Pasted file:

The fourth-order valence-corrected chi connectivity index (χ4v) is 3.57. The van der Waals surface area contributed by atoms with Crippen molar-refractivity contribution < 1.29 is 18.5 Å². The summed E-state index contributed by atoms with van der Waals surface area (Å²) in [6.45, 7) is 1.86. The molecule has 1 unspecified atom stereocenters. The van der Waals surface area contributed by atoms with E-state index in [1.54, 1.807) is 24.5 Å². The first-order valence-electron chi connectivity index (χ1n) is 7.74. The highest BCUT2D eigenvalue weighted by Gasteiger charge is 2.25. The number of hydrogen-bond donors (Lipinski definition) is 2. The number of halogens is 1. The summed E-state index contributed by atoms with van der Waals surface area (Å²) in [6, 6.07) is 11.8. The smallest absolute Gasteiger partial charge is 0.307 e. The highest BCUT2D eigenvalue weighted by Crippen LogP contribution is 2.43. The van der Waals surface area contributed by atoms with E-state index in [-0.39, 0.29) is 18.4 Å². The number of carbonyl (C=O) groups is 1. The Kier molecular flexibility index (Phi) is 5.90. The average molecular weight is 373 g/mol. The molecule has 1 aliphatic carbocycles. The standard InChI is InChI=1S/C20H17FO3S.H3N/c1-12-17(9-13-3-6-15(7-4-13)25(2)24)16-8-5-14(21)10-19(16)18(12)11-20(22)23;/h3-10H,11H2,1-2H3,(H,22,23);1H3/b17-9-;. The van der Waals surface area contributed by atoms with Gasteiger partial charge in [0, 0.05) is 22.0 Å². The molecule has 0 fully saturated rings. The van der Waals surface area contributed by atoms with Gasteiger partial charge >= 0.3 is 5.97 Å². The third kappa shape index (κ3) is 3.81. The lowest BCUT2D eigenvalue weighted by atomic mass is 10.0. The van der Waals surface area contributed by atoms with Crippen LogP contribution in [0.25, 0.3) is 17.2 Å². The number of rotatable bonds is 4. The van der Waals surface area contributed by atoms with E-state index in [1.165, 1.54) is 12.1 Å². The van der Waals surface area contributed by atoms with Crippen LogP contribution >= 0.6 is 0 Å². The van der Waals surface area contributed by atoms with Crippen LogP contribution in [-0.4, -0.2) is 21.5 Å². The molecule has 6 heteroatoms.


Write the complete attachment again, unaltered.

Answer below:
The fourth-order valence-corrected chi connectivity index (χ4v) is 3.57. The van der Waals surface area contributed by atoms with Crippen molar-refractivity contribution < 1.29 is 18.5 Å². The summed E-state index contributed by atoms with van der Waals surface area (Å²) in [6.45, 7) is 1.86. The molecule has 1 unspecified atom stereocenters. The van der Waals surface area contributed by atoms with E-state index in [1.54, 1.807) is 24.5 Å². The first-order valence-electron chi connectivity index (χ1n) is 7.74. The highest BCUT2D eigenvalue weighted by Gasteiger charge is 2.25. The number of hydrogen-bond donors (Lipinski definition) is 2. The number of halogens is 1. The summed E-state index contributed by atoms with van der Waals surface area (Å²) in [6, 6.07) is 11.8. The smallest absolute Gasteiger partial charge is 0.307 e. The highest BCUT2D eigenvalue weighted by Crippen LogP contribution is 2.43. The van der Waals surface area contributed by atoms with E-state index in [-0.39, 0.29) is 18.4 Å². The number of carbonyl (C=O) groups is 1. The Kier molecular flexibility index (Phi) is 5.90. The average molecular weight is 373 g/mol. The molecule has 1 aliphatic carbocycles. The standard InChI is InChI=1S/C20H17FO3S.H3N/c1-12-17(9-13-3-6-15(7-4-13)25(2)24)16-8-5-14(21)10-19(16)18(12)11-20(22)23;/h3-10H,11H2,1-2H3,(H,22,23);1H3/b17-9-;. The van der Waals surface area contributed by atoms with Gasteiger partial charge in [0, 0.05) is 22.0 Å². The molecule has 0 fully saturated rings. The van der Waals surface area contributed by atoms with Gasteiger partial charge >= 0.3 is 5.97 Å². The third kappa shape index (κ3) is 3.81. The lowest BCUT2D eigenvalue weighted by atomic mass is 10.0. The van der Waals surface area contributed by atoms with Crippen LogP contribution in [0.25, 0.3) is 17.2 Å². The number of rotatable bonds is 4. The van der Waals surface area contributed by atoms with E-state index in [1.165, 1.54) is 12.1 Å². The van der Waals surface area contributed by atoms with Crippen LogP contribution >= 0.6 is 0 Å². The van der Waals surface area contributed by atoms with Crippen LogP contribution in [-0.4, -0.2) is 21.5 Å². The molecule has 6 heteroatoms.